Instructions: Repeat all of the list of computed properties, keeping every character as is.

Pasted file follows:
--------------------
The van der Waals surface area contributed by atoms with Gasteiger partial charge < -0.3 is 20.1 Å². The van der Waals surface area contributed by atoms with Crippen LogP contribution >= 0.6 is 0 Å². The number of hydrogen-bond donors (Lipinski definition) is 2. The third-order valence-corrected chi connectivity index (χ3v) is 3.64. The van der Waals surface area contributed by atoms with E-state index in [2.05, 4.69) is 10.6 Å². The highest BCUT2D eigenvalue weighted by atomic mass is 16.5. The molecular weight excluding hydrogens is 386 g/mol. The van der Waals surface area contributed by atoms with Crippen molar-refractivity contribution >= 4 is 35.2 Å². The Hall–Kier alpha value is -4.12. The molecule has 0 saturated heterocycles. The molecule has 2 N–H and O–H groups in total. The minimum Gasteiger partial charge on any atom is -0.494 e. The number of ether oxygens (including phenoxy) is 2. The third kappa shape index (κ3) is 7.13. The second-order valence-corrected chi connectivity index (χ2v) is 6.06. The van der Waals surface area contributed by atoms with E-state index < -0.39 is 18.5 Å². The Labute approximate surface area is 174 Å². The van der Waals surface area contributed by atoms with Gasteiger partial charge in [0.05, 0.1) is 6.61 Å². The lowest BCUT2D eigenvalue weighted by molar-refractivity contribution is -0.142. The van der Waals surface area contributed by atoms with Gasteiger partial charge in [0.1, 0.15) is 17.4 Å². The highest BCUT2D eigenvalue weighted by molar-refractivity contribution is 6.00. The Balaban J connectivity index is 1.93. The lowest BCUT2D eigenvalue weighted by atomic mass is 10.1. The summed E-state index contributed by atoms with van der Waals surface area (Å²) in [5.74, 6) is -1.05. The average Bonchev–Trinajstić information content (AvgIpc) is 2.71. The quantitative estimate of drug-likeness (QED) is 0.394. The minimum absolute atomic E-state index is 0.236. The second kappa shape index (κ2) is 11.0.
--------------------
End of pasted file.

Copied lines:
The van der Waals surface area contributed by atoms with Gasteiger partial charge < -0.3 is 20.1 Å². The van der Waals surface area contributed by atoms with Crippen LogP contribution >= 0.6 is 0 Å². The number of hydrogen-bond donors (Lipinski definition) is 2. The third-order valence-corrected chi connectivity index (χ3v) is 3.64. The van der Waals surface area contributed by atoms with E-state index in [2.05, 4.69) is 10.6 Å². The highest BCUT2D eigenvalue weighted by atomic mass is 16.5. The molecular weight excluding hydrogens is 386 g/mol. The van der Waals surface area contributed by atoms with Crippen molar-refractivity contribution >= 4 is 35.2 Å². The Hall–Kier alpha value is -4.12. The molecule has 0 saturated heterocycles. The molecule has 2 N–H and O–H groups in total. The minimum Gasteiger partial charge on any atom is -0.494 e. The number of ether oxygens (including phenoxy) is 2. The third kappa shape index (κ3) is 7.13. The second-order valence-corrected chi connectivity index (χ2v) is 6.06. The van der Waals surface area contributed by atoms with E-state index < -0.39 is 18.5 Å². The Labute approximate surface area is 174 Å². The van der Waals surface area contributed by atoms with Gasteiger partial charge in [0.05, 0.1) is 6.61 Å². The lowest BCUT2D eigenvalue weighted by molar-refractivity contribution is -0.142. The van der Waals surface area contributed by atoms with Gasteiger partial charge in [0.1, 0.15) is 17.4 Å². The highest BCUT2D eigenvalue weighted by molar-refractivity contribution is 6.00. The Balaban J connectivity index is 1.93. The lowest BCUT2D eigenvalue weighted by atomic mass is 10.1. The summed E-state index contributed by atoms with van der Waals surface area (Å²) in [5.74, 6) is -1.05. The average Bonchev–Trinajstić information content (AvgIpc) is 2.71. The quantitative estimate of drug-likeness (QED) is 0.394. The minimum absolute atomic E-state index is 0.236. The second kappa shape index (κ2) is 11.0.